St. J Police Invite Owner Of Lost Heroin To Claim Their Property At The PD

Nineteen bags of heroin are spread out on the desk of Capt. Jason Gray at the St. Johnsbury Police Department. The heroin was found on the floor at The White Market in St. Johnbsury. (Courtesy Photo)

ST. JOHNSBURY — Sometimes it’s a found key that is held at the police department until its rightful owner arrives to claim it. Other times it could be a wallet or a purse. On Thursday, it was heroin … 19 bags of it.

The police department issued this alert via social media on Thursday morning: “Found Property. The St. Johnsbury Police Department was called to the White Market on July 5, 2019 for a report of found property. On arrival, staff turned over 19 bags of heroin that apparently was errantly dropped. The owner may claim it at the St. Johnsbury Police Department with proper identification.”

The PD often issues public statements hoping to connect items lost in the village with the owners of those items. The social media message seeking the owner of the lost heroin is unusual in that the property found is illegal to possess.

Admittedly, said Tony Skelton, St. Johnsbury dispatch operations manager and one of the managers of the PD’s social media space, they don’t expect the person who left the heroin at the supermarket will try to get it back by walking into the police station.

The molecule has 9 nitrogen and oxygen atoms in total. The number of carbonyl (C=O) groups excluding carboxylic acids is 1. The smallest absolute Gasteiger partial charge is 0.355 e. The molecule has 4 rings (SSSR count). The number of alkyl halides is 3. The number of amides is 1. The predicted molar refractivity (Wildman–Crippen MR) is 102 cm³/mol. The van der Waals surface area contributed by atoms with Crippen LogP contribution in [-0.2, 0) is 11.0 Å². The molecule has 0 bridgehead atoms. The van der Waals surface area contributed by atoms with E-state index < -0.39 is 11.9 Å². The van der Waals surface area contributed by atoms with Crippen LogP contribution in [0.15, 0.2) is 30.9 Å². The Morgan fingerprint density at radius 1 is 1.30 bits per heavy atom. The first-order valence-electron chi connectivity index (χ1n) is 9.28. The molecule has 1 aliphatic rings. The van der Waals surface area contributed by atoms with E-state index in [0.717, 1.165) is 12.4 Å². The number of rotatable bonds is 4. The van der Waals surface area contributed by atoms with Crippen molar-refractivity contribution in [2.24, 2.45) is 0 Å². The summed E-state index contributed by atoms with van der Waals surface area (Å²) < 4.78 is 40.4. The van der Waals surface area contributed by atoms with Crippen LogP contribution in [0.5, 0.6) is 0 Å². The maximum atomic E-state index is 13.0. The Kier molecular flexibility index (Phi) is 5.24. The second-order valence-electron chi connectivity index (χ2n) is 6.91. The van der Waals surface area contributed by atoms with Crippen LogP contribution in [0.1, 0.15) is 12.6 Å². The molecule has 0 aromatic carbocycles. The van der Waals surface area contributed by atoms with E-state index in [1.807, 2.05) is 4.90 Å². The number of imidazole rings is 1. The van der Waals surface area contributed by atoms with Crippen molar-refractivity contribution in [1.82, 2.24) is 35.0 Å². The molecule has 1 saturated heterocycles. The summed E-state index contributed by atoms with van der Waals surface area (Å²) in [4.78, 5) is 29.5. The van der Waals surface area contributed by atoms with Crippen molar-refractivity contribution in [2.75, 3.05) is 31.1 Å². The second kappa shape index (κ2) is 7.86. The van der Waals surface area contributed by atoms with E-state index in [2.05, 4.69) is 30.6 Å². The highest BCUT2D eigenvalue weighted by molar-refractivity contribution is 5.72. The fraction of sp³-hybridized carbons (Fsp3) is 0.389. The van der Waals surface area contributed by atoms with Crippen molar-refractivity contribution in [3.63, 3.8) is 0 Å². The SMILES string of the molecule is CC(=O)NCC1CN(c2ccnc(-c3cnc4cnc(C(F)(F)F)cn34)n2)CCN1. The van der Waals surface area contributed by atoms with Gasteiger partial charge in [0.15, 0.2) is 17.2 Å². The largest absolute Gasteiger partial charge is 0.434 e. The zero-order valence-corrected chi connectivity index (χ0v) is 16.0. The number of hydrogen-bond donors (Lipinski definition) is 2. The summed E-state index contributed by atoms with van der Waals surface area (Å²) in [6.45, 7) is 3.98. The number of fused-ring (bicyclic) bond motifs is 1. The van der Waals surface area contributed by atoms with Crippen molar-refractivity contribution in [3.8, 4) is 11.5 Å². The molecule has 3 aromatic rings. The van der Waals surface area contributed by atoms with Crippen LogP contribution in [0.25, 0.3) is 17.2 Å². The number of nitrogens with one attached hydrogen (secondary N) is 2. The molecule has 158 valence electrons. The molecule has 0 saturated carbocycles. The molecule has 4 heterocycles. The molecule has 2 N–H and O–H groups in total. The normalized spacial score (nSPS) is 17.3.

But in the unlikely scenario that did happen?

“If they were really serious that it was their heroin they would probably be charged with possession,” he said.

“[The post] was more of a humorous thing,” he said. “But it’s also to raise awareness.”

Judging by numerous online responses to the message shortly after it was posted, those were two of the takeaways. Lots of laughing face emojis accompanied comments from people hoping the owner of the drugs tried to get it back from the police. Other comments expressed concern that heroin could be left in a such a public space where children could have found it.

Police tried to determine how and by whom the drugs were dropped at the store. Video surveillance was not helpful, Skelton said, because the area the drugs were found was in a camera blind spot.

The main takeaway Skelton said he hopes viewers of the found heroin message got is that police are aware of the prevalence of drugs and they’re trying to address it.

“We are paying attention to the drug epidemic that’s out there,” he said. “We just want to ensure the community knows we are not turning a blind eye to drugs.”

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